- Learn from your mistakes. You will get questions wrong. Guaranteed. Residents and attendings will ask you questions until you get one wrong, but this should be the only time you get that specific question wrong. This is how you build more knowledge through your rotations. They can only ask so many questions on specific topics. So when you are in the same type of case with different surgeons and different residents, do not get the same question wrong twice. And on that note, if you don’t know an answer, don’t just guess and pretend like you know it. Either say, “I’m sorry I don’t know the answer, but I can look it up after the case and let you know.” Or “I’m sorry I don’t know the answer, but if I had to make an educated guess…”
- Make a good impression with the staff outside of the residency. You want nurses, surgical techs, student coordinators to have good things to say about you. Some programs will ask their opinion of the students. Do what you can to make their lives easier. Write your name on the surgical board when you go into cases. Help set up the room, get the gloves and gowns. Make your parents happy and say please and thank you.
- Ask for feedback. Not every day or even every week, but once you have established yourself, I would say usually end of week 2/beginning of week 3, ask a resident for some constructive criticism on what you can do better with your remaining time at the program. Or if they have any positive feedback that you should continue to do. You can use this information to finish this rotation strong and start your next rotation with an even better mentality.
- DO NOT TOUCH THE MAYO STAND. Surgical techs will kill you.
Step 3: The Do NOTs of Sub-Is
- Do NOT be annoying. One of the residents at my first Sub-I told all the students on the first day that this is the most important rule. I know this seems like a simple thing to most people, but I cannot emphasize this enough. The last thing a busy resident wants is some fourth year medical student who won’t stop talking while he or she is trying to get work done. Ask questions when appropriate. It is ok to walk from patient to patient during rounds in silence while the residents get their thoughts together. A good rule-of-thumb is: in the beginning of each rotation, speak when spoken to. At least until you figure out the personalities of the residents and physicians.
- Do NOT get too comfortable. Many sub-internships are 4 weeks and when you are with the residents every day for that long, it is easy to feel comfortable around them and say things you shouldn’t say or do things you shouldn’t do. Remember, at the end of the day, they are residents, you are a student. They are not your friends. Know the line between appropriate and inappropriate. I’ve seen it first-hand, students shooting themselves in the foot and ruining their entire rotation after one comment in their last week at the program.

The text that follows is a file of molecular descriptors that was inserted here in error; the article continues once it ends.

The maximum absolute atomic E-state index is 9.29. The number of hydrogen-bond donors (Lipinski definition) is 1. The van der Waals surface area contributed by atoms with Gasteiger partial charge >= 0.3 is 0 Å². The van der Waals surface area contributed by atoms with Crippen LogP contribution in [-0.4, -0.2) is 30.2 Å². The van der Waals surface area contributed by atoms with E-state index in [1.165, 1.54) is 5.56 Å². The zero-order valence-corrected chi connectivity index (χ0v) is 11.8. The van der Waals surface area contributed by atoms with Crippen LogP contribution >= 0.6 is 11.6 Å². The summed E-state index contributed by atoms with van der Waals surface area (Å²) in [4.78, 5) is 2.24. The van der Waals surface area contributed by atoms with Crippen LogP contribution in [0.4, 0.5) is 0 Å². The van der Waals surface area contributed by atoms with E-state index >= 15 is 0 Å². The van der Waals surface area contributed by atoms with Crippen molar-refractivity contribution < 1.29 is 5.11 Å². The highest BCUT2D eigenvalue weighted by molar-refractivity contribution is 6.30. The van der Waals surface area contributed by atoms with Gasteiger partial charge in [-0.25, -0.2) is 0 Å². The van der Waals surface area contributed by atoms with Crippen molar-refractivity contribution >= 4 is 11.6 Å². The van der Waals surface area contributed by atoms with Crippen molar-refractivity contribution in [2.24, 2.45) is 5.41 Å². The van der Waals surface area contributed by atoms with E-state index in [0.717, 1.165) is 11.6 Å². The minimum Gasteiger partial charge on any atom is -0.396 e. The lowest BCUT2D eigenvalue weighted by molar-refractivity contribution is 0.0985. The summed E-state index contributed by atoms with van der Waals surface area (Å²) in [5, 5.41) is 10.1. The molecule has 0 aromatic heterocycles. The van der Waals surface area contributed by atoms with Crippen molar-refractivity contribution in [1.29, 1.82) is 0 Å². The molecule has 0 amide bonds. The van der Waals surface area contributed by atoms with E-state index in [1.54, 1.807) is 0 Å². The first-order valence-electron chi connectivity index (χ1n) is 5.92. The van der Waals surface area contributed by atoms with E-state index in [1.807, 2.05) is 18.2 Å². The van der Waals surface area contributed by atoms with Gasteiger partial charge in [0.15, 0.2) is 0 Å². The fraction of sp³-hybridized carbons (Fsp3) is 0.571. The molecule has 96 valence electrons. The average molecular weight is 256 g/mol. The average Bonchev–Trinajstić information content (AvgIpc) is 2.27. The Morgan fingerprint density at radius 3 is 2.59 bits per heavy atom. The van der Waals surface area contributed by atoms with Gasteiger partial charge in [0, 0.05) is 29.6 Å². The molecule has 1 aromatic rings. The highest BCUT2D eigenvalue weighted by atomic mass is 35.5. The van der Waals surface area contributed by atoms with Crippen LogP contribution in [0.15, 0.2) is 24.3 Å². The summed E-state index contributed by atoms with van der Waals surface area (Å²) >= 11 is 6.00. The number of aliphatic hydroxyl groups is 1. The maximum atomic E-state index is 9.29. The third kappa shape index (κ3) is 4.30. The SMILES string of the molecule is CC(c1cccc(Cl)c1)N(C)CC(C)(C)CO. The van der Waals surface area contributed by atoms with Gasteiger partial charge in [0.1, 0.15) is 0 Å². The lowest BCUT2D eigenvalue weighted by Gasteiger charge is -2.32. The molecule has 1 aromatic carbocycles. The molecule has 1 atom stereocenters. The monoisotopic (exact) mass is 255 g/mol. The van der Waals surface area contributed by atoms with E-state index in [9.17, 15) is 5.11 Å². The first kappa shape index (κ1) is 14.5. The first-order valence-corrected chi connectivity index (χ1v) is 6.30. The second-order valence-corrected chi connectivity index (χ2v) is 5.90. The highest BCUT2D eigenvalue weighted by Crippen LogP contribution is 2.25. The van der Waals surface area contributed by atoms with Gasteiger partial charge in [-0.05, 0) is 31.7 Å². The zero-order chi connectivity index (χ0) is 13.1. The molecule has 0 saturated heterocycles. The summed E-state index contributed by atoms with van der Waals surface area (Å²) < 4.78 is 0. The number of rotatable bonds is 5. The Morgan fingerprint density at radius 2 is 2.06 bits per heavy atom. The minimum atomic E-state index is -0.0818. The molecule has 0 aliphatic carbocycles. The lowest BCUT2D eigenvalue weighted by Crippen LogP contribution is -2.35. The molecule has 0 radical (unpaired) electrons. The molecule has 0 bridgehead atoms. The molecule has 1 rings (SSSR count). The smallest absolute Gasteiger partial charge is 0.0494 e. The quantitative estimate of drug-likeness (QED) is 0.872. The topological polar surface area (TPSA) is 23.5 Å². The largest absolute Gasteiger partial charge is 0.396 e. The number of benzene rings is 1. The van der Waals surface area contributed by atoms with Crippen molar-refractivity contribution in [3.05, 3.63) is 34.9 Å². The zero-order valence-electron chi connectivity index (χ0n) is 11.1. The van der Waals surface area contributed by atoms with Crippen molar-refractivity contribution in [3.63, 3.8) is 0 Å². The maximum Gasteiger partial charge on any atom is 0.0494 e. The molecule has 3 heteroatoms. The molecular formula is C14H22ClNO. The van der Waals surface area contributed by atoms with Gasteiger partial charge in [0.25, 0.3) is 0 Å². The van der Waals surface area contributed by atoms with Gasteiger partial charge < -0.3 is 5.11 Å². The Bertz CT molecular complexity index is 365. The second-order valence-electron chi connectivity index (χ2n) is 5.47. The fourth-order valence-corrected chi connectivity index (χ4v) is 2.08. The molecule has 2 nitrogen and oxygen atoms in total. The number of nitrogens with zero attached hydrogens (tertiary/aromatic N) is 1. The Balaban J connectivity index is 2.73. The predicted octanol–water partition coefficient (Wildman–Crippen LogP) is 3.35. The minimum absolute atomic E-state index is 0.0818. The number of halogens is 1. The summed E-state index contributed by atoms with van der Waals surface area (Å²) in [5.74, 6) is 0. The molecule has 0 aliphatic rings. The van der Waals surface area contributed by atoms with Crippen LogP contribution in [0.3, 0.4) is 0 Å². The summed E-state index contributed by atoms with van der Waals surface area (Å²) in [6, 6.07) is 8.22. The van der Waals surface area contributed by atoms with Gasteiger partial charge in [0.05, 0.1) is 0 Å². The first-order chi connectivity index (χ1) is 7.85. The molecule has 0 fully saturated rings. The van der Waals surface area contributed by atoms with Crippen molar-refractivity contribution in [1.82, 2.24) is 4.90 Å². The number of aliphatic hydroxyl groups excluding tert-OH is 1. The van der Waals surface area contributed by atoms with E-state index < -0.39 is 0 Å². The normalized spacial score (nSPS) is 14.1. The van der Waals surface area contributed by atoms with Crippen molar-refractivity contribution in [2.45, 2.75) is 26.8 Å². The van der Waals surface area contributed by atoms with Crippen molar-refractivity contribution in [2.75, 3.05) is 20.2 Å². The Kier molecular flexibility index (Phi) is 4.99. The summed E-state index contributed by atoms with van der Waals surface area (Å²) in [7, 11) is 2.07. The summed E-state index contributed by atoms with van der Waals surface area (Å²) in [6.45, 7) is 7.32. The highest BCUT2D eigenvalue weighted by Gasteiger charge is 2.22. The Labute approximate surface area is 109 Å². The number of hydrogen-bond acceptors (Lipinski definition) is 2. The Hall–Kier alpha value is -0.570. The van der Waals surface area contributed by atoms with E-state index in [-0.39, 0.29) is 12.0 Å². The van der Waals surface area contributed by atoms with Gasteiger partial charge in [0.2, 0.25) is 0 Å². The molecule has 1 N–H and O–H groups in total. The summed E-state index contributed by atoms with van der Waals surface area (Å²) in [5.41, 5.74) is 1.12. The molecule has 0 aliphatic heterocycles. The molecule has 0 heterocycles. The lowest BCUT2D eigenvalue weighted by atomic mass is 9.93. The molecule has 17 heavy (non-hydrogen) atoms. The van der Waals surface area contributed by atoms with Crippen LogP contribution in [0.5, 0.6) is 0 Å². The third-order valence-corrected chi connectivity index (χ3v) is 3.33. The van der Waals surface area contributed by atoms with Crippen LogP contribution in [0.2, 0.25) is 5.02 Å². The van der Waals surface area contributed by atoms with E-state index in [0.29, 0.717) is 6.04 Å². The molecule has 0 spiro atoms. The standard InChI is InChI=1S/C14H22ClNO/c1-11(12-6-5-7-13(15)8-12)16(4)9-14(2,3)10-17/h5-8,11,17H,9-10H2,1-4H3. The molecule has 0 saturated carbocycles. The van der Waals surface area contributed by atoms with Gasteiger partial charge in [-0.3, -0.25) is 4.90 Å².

- Do NOT try to outshine the other students. You will get a chance to show what you know. You don’t need to be the first one to speak, raise their hand, answer questions, every time. It’s ok to let other students get questions right. It’s ok to let others scrub in on the big case. You will have your moments. With that said, don’t be silent. Don’t pass up a chance to answer a question if no one else knows the answer and volunteer if certain tasks need to be done. You should befriend the other students. I made some great friends along the journey and you never know who is going to match at the same program you do.
- Do NOT “show up” a resident. If a resident gets asked a question from an attendings and he or she doesn’t know the answer, but you do, proceed with caution. I would have to say it’s more of a bad look to make a resident look bad than it would make yourself look good in front of the physician. And please do not ask questions that you already know the answer to. Residents can see right through this.
Step 4: Interview and Follow Up
Hopefully at the conclusion of your sub-internships, you made a lasting impression, displayed your knowledge, weren’t annoying, and got some positive feedback. Your goal, at the very minimum, is to get an interview from every program you rotated at. Your interview is your time to solidify everything the program learned about you during your month there. Or if you didn’t rotate there, this is your time to make your first and lasting impression. Be professional, have your basic interview question answers prepared, brush up on that particular specialty information in case they ask you a few knowledge-based questions, have a question or two to ask the people who are interviewing you, and go with the flow. A lot of interviews are very conversational. If you crushed your Sub-Is, the interviews are the easy part. I think it is a nice gesture to send hand-written “thank you” cards to each attending physician that interviewed me at each program. Figure out your rank list, submit, and then it’s the waiting game. It is one nerve wrecking experience, but you WILL get through it! Best of luck to you all.